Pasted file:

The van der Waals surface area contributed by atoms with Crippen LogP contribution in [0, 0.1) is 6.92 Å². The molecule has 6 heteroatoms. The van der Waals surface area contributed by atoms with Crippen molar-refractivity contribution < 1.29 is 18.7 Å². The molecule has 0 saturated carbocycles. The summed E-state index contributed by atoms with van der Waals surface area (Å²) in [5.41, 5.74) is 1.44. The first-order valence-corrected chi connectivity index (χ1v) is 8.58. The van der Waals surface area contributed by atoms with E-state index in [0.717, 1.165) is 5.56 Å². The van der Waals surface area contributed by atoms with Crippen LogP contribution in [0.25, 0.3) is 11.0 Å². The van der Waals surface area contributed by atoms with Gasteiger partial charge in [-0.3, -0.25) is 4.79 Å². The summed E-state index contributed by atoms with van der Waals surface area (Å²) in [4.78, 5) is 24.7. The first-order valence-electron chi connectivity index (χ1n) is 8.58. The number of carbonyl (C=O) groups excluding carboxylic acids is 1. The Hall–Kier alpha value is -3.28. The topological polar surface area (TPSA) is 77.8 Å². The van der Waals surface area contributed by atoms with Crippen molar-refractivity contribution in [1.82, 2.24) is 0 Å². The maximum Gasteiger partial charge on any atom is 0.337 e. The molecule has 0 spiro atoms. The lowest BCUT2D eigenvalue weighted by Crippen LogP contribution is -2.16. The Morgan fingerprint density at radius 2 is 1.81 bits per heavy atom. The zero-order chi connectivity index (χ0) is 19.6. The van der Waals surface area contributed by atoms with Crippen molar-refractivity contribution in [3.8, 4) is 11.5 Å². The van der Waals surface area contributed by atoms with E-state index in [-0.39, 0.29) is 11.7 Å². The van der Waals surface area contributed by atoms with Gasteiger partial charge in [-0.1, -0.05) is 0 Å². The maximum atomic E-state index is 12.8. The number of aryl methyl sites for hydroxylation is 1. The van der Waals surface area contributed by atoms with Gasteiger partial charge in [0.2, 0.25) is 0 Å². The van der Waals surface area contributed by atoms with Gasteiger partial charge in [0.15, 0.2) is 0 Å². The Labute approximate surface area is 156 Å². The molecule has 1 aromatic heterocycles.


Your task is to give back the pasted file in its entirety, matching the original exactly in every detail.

The van der Waals surface area contributed by atoms with Crippen LogP contribution in [0, 0.1) is 6.92 Å². The molecule has 6 heteroatoms. The van der Waals surface area contributed by atoms with Crippen molar-refractivity contribution < 1.29 is 18.7 Å². The molecule has 0 saturated carbocycles. The summed E-state index contributed by atoms with van der Waals surface area (Å²) in [5.41, 5.74) is 1.44. The first-order valence-corrected chi connectivity index (χ1v) is 8.58. The van der Waals surface area contributed by atoms with E-state index in [0.717, 1.165) is 5.56 Å². The van der Waals surface area contributed by atoms with Crippen LogP contribution in [0.25, 0.3) is 11.0 Å². The van der Waals surface area contributed by atoms with Gasteiger partial charge in [-0.3, -0.25) is 4.79 Å². The summed E-state index contributed by atoms with van der Waals surface area (Å²) in [4.78, 5) is 24.7. The first-order valence-electron chi connectivity index (χ1n) is 8.58. The number of carbonyl (C=O) groups excluding carboxylic acids is 1. The Hall–Kier alpha value is -3.28. The topological polar surface area (TPSA) is 77.8 Å². The van der Waals surface area contributed by atoms with Crippen molar-refractivity contribution in [1.82, 2.24) is 0 Å². The maximum Gasteiger partial charge on any atom is 0.337 e. The molecule has 0 spiro atoms. The lowest BCUT2D eigenvalue weighted by Crippen LogP contribution is -2.16. The Morgan fingerprint density at radius 2 is 1.81 bits per heavy atom. The zero-order chi connectivity index (χ0) is 19.6. The van der Waals surface area contributed by atoms with Crippen molar-refractivity contribution in [3.8, 4) is 11.5 Å². The van der Waals surface area contributed by atoms with E-state index in [-0.39, 0.29) is 11.7 Å². The van der Waals surface area contributed by atoms with Gasteiger partial charge in [-0.1, -0.05) is 0 Å². The maximum atomic E-state index is 12.8. The number of aryl methyl sites for hydroxylation is 1. The van der Waals surface area contributed by atoms with Gasteiger partial charge in [0.2, 0.25) is 0 Å². The van der Waals surface area contributed by atoms with Gasteiger partial charge in [0.15, 0.2) is 0 Å². The Labute approximate surface area is 156 Å². The molecule has 1 aromatic heterocycles.